By @fightnomics MMA fights are a volatile proposition. A single punch can change the course of a fight, ending it abruptly, or doing damage that leads to a lopsided performance. It doesn’t matter if the underdog is a 10-to-1 longshot, any UFC fighter is capable of winning on any given fight night. For bettors, this volatility can be frustrating. A strong outing one night can be followed by a defeat in the next, and vice versa. But who has really stood out over the last few years as a fighter who consistently delivered on fight night? Let’s consider a different look at fighter performance, one that factors in the betting odds. Donald Cerrone has been the most active fighter in the UFC since 2011. He has 17 appearances during that time, the most by a longshot. And his 14 wins in the UFC has certainly benefited his betting backers out there over the years. But how has he performed against expectations? And who else has delivered more than their fair share of wins? Wins above expectation is based on the closing Several Bookmakers market odds for a fighter in each fight. Coming in as a +100 underdog means the market gives you exactly a 50% chance of winning. Winning that same fight means you’ve delivered 0.5 wins above expectation (1 win – .5 expected wins on the night). Using this view of fighter performance, we can look at fighters who were consistently active from 2011 to 2014 (i.e., had at least one fight in each of those years), and see which ones delivered the most wins above their market implied win expectation. Winning as a big favorite doesn’t move the needle very far (e.g., 1 win compared to 80% win probability = +0.2 wins versus expectation), and neither does losing as a big underdog (e.g, 0 wins – 20% win probability = -0.2 wins versus expectation). In the grand scheme of things, all fighters will average out to close to zero in terms of wins versus expectation, because historically (and in the long run), odds are fairly accurate. But right now we’re interested in which fighters have deviated the most from expectations, in this case, in a good way. Who beat their odds to biggest extent, and who are the biggest overachievers in the UFC?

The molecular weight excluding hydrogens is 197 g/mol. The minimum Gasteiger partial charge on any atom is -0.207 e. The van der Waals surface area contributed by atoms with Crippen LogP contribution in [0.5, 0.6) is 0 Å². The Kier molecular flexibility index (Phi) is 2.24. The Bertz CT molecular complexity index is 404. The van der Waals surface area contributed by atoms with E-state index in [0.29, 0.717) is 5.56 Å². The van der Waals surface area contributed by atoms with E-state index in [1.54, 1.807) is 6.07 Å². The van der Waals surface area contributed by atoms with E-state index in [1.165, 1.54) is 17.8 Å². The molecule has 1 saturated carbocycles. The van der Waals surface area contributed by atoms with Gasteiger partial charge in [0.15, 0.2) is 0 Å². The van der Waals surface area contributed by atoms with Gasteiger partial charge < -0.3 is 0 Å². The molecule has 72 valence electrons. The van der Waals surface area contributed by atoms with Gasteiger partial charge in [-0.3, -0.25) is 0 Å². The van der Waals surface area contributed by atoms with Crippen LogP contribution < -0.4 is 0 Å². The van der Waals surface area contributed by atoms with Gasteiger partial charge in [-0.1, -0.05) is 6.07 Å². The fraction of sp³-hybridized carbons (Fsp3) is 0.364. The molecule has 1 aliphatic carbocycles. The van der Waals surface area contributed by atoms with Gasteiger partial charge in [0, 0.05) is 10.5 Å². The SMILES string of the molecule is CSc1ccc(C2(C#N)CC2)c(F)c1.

The names on this list should all be familiar to any serious MMA fan. They’re veterans of the sport and they’ve been appearing on UFC cards routinely over the last four years. But more than that, these are guys who won a lot more than were expected to, meaning they turned a few heads and raised some eyebrows. Consider Chris Weidman at the top of the list. He was an underdog in both title matchups against Anderson Silva, but got the win in both fights. He’s also been flawless as a betting favorite over the years. While his perfect UFC record is impressive, it’s even more impressive when compared to the expectation that he should have only won five or so of those eight fights based on the odds. If anything, it’s possible we’ve been underestimating Weidman, despite his title and undefeated streak. Matt Brown is a fan favorite for his aggressive fighting style, and he’s also been a high earner for those bettors who had faith in him. In his 10 UFC appearance during this time period, he was only expected to win half of those fights, yet pulled off eight actual wins. Moving down the line are a number of dark horse fighters who have somehow managed to get the “W” on fight night, even with the odds stacked against them. And if 2015 performances were included, we would see a big bump for new Lightweight Champion Rafael dos Anjos, and also Donald Cerrone. Dos Anjos defeated Anthony Pettis despite being a +400 underdog, which would add a sizable 0.8 to his wins above expectation, moving him to the top of the list at +3.8. But also consider that Donald Cerrone won twice in the month of January, once as a -150 favorite over Myles Jury, and again as a +140 underdog against Benson Henderson. These two extra wins are one above expectation for a grand total of 3.5, moving him to second place behind Dos Anjos. Regression to the mean can be harsh. So the fact that these fighters overperformed for a given period doesn’t guarantee that they will continue to do so over in the future. But for fans of these select few, the ride sure has been nice. And certainly, supporting this crop of high overachievers has been better than betting on guys who failed to live up to betting expectations, like Shogun Rua (2.3 wins below expectation) and Gray Maynard (-2.1). Is there a reason some guys get undervalued? Perhaps a low-key personality? The names on the list above certainly tend towards understated personalities. So maybe that’s something to consider when viewing a matchup of contrasting hype. We’ll see this scenario reach an apex soon when Hype-man extraordinaire, Conor McGregor, takes on the often understated champion Jose Aldo at UFC 189. Don’t forget to check the “Fightnomics” book to learn all about MMA performance metrics.